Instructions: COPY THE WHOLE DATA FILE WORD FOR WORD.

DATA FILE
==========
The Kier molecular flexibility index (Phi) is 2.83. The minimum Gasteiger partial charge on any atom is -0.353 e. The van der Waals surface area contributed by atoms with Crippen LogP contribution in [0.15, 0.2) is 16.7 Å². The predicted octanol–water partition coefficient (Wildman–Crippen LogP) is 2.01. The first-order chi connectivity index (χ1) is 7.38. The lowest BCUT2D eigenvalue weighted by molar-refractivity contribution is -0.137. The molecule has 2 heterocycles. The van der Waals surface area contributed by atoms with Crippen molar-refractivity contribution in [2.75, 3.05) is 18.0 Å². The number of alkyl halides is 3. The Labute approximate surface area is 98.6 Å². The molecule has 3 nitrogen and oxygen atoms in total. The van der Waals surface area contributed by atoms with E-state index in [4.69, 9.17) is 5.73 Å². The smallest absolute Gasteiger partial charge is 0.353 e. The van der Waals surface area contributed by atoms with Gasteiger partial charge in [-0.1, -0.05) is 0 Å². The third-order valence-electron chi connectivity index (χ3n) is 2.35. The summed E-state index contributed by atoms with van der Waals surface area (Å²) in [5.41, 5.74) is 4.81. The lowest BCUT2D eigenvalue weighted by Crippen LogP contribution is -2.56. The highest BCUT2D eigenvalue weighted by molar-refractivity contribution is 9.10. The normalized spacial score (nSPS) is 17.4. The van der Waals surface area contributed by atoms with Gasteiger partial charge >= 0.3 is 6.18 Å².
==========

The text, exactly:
The Kier molecular flexibility index (Phi) is 2.83. The minimum Gasteiger partial charge on any atom is -0.353 e. The van der Waals surface area contributed by atoms with Crippen LogP contribution in [0.15, 0.2) is 16.7 Å². The predicted octanol–water partition coefficient (Wildman–Crippen LogP) is 2.01. The first-order chi connectivity index (χ1) is 7.38. The lowest BCUT2D eigenvalue weighted by molar-refractivity contribution is -0.137. The molecule has 2 heterocycles. The van der Waals surface area contributed by atoms with Crippen molar-refractivity contribution in [2.75, 3.05) is 18.0 Å². The number of alkyl halides is 3. The Labute approximate surface area is 98.6 Å². The molecule has 3 nitrogen and oxygen atoms in total. The van der Waals surface area contributed by atoms with E-state index in [4.69, 9.17) is 5.73 Å². The smallest absolute Gasteiger partial charge is 0.353 e. The van der Waals surface area contributed by atoms with Gasteiger partial charge in [-0.1, -0.05) is 0 Å². The third-order valence-electron chi connectivity index (χ3n) is 2.35. The summed E-state index contributed by atoms with van der Waals surface area (Å²) in [5.41, 5.74) is 4.81. The lowest BCUT2D eigenvalue weighted by Crippen LogP contribution is -2.56. The highest BCUT2D eigenvalue weighted by molar-refractivity contribution is 9.10. The normalized spacial score (nSPS) is 17.4. The van der Waals surface area contributed by atoms with Gasteiger partial charge >= 0.3 is 6.18 Å².